Why should we listen to these conservatives on foreign policy?

Media Matters looks at just how many times news organizations (like The Wall Street Journal, The Weekly Standard, The Washington Times) & Conservative know-nothings (Charles Krauthammer, Fred Barnes, Bill Kristol, Stephen Hayes) have not only been wrong in their prediction, but have blatantly tried to spread false information & right-wing propoganda.

The most recent example from the WSJ analyzed by Media Matters:

On newspaper opinion pages and in recent appearances on cable news, conservative commentators have criticized President Obama's reaction to unfolding events in Iran. However, in considering what kind of platform to offer these commentators' criticisms, the media should remember their previous discredited claims, predictions, and analysis about foreign policy issues, particularly the Iraq war.

One prominent example is the Wall Street Journal editorial page, which stated in a June 18 editorial: "Now the President who likes to say that 'words matter' refuses to utter a word of support to Iran's people. By that measure, the U.S. should never have supported Soviet dissidents because it would have interfered with nuclear arms control." And in a June 15 editorial, the Journal wrote, "President Obama came to office promising the world's dictators an open hand in exchange for an unclenched fist. ... [Iranian Supreme Leader Ayatollah Ali] Khamenei has repudiated the President's diplomacy of friendly overture. It turns out that the 'axis of evil' really is evil -- and not, as liberal sages would have it, merely misunderstood. The [Iranian] vote should prompt Mr. Obama to rethink his pursuit of a grand nuclear bargain with Iran, though early indications suggest he plans to try anyway." The editorial asserted that if a report in The New York Times was correct, "then Mr. Obama is the second coming of Jimmy Carter and the mullahs will play him for time to get their bomb.

The most recent example of Bill Kristol's brilliance analyzed by Media Matters

Current statements on foreign policy:

On May 31, Kristol said on Fox News Sunday that "it might be worth doing some targeted airstrikes to show the North Koreans -- instead of always talking about, 'Gee, there could be consequences,' to show that they can't simply keep down the -- keep going down this path." And in a June 16 Weekly Standard blog post, Kristol wrote of Iran: "Question for White House spokesman Robert Gibbs: As 'things' have continued to unfold, is President Obama now willing to condemn the brutal actions of a violently illiberal regime? If not, what would the regime have to do to generate clear moral and political condemnation from our 'deeply troubled' president?"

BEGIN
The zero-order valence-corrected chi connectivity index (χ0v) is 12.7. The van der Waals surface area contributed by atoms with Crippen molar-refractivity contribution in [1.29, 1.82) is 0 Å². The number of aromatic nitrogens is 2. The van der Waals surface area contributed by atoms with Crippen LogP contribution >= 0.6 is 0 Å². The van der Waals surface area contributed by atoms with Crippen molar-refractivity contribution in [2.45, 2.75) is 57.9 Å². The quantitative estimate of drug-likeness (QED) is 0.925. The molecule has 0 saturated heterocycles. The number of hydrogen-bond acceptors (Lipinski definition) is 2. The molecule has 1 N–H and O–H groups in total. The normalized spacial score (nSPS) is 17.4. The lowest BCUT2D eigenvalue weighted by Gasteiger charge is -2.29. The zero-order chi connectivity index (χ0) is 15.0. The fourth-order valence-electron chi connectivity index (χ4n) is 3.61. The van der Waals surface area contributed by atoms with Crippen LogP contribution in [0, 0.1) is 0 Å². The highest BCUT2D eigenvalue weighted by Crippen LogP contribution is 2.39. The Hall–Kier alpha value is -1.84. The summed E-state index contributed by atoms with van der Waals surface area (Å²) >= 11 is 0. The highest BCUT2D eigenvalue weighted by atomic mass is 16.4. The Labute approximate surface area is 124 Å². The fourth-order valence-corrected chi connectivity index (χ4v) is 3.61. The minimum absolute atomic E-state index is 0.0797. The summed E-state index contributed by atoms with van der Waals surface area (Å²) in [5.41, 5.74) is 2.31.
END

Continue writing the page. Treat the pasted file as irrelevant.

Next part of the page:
Past statements:


In testimony delivered February 7, 2002, before the Senate Committee on Foreign Relations, Kristol said: "[A]s in Kabul but also as in the Kurdish and Shi'ite regions of Iraq in 1991, American and alliance forces will be welcomed in Baghdad as liberators. Indeed, reconstructing Iraq may prove to be a less difficult task than the challenge of building a viable state in Afghanistan." Kristol continued: "The political, strategic and moral rewards would also be even greater. A friendly, free, and oil-producing Iraq would leave Iran isolated and Syria cowed; the Palestinians more willing to negotiate seriously with Israel; and Saudi Arabia with less leverage over policymakers here and in Europe. Removing Saddam Hussein and his henchmen from power presents a genuine opportunity -- one President Bush sees clearly -- to transform the political landscape of the Middle East."

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